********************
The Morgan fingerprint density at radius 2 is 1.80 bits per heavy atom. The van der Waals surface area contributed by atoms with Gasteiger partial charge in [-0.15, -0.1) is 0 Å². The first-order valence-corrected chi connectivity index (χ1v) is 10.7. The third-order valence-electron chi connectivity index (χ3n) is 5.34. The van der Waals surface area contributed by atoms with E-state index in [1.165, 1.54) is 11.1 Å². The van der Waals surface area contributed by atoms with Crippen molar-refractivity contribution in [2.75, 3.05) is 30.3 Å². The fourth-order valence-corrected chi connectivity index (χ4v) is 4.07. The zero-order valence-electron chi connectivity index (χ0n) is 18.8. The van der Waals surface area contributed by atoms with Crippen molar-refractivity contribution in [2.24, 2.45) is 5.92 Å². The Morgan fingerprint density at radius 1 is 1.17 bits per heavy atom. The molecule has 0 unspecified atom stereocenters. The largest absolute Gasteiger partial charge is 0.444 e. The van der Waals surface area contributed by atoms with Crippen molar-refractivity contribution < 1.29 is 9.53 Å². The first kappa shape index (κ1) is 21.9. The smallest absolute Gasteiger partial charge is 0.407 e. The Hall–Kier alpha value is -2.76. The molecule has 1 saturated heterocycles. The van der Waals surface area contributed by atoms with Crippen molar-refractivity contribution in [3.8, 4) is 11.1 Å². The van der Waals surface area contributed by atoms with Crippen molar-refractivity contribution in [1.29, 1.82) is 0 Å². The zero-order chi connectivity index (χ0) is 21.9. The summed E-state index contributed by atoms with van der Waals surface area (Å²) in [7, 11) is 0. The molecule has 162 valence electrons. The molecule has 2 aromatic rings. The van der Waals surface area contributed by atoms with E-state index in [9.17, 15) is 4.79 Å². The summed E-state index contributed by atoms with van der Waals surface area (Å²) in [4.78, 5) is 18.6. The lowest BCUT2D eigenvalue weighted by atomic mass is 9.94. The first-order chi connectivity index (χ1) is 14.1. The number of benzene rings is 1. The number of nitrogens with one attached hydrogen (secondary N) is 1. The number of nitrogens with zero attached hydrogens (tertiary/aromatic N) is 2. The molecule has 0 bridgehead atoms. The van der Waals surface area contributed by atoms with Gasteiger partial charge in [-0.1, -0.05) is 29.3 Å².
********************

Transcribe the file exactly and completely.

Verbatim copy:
The Morgan fingerprint density at radius 2 is 1.80 bits per heavy atom. The van der Waals surface area contributed by atoms with Gasteiger partial charge in [-0.15, -0.1) is 0 Å². The first-order valence-corrected chi connectivity index (χ1v) is 10.7. The third-order valence-electron chi connectivity index (χ3n) is 5.34. The van der Waals surface area contributed by atoms with E-state index in [1.165, 1.54) is 11.1 Å². The van der Waals surface area contributed by atoms with Crippen molar-refractivity contribution in [2.75, 3.05) is 30.3 Å². The fourth-order valence-corrected chi connectivity index (χ4v) is 4.07. The zero-order valence-electron chi connectivity index (χ0n) is 18.8. The van der Waals surface area contributed by atoms with Crippen molar-refractivity contribution in [2.24, 2.45) is 5.92 Å². The Morgan fingerprint density at radius 1 is 1.17 bits per heavy atom. The molecule has 0 unspecified atom stereocenters. The largest absolute Gasteiger partial charge is 0.444 e. The van der Waals surface area contributed by atoms with Crippen molar-refractivity contribution < 1.29 is 9.53 Å². The first kappa shape index (κ1) is 21.9. The smallest absolute Gasteiger partial charge is 0.407 e. The Hall–Kier alpha value is -2.76. The molecule has 1 saturated heterocycles. The van der Waals surface area contributed by atoms with Crippen molar-refractivity contribution in [3.8, 4) is 11.1 Å². The van der Waals surface area contributed by atoms with Crippen molar-refractivity contribution in [1.29, 1.82) is 0 Å². The zero-order chi connectivity index (χ0) is 21.9. The summed E-state index contributed by atoms with van der Waals surface area (Å²) in [7, 11) is 0. The molecule has 162 valence electrons. The molecule has 2 aromatic rings. The van der Waals surface area contributed by atoms with E-state index in [9.17, 15) is 4.79 Å². The summed E-state index contributed by atoms with van der Waals surface area (Å²) in [4.78, 5) is 18.6. The lowest BCUT2D eigenvalue weighted by atomic mass is 9.94. The first-order chi connectivity index (χ1) is 14.1. The number of benzene rings is 1. The number of nitrogens with one attached hydrogen (secondary N) is 1. The number of nitrogens with zero attached hydrogens (tertiary/aromatic N) is 2. The molecule has 0 bridgehead atoms. The van der Waals surface area contributed by atoms with Gasteiger partial charge in [-0.1, -0.05) is 29.3 Å².